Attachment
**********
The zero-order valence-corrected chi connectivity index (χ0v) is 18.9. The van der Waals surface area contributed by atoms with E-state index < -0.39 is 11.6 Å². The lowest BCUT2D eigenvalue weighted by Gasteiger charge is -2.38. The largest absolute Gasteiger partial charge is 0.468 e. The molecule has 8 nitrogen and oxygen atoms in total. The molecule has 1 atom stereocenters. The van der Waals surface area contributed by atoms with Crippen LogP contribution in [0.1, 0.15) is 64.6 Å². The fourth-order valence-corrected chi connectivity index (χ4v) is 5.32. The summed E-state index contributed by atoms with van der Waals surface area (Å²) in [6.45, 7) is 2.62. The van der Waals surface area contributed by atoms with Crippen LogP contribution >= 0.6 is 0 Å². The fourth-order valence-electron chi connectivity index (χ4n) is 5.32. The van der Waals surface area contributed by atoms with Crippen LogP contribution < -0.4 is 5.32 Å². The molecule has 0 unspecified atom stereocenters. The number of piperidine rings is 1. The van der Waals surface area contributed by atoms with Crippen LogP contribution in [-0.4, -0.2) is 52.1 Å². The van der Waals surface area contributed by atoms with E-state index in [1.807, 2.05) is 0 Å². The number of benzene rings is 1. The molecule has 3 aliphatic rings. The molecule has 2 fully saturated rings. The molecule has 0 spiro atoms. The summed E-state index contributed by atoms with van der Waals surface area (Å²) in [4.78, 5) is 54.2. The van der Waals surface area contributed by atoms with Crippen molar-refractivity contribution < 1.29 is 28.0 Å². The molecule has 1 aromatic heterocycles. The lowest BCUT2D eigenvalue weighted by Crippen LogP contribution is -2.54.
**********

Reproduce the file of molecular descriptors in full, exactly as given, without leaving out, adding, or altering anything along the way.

The zero-order valence-corrected chi connectivity index (χ0v) is 18.9. The van der Waals surface area contributed by atoms with E-state index < -0.39 is 11.6 Å². The lowest BCUT2D eigenvalue weighted by Gasteiger charge is -2.38. The largest absolute Gasteiger partial charge is 0.468 e. The molecule has 8 nitrogen and oxygen atoms in total. The molecule has 1 atom stereocenters. The van der Waals surface area contributed by atoms with Crippen LogP contribution in [0.1, 0.15) is 64.6 Å². The fourth-order valence-corrected chi connectivity index (χ4v) is 5.32. The summed E-state index contributed by atoms with van der Waals surface area (Å²) in [6.45, 7) is 2.62. The van der Waals surface area contributed by atoms with Crippen LogP contribution >= 0.6 is 0 Å². The fourth-order valence-electron chi connectivity index (χ4n) is 5.32. The van der Waals surface area contributed by atoms with Crippen LogP contribution < -0.4 is 5.32 Å². The molecule has 0 unspecified atom stereocenters. The number of piperidine rings is 1. The van der Waals surface area contributed by atoms with Crippen LogP contribution in [-0.4, -0.2) is 52.1 Å². The van der Waals surface area contributed by atoms with E-state index in [1.807, 2.05) is 0 Å². The number of benzene rings is 1. The molecule has 3 aliphatic rings. The molecule has 2 fully saturated rings. The molecule has 0 spiro atoms. The summed E-state index contributed by atoms with van der Waals surface area (Å²) in [4.78, 5) is 54.2. The van der Waals surface area contributed by atoms with Crippen molar-refractivity contribution < 1.29 is 28.0 Å². The molecule has 1 aromatic heterocycles. The lowest BCUT2D eigenvalue weighted by Crippen LogP contribution is -2.54.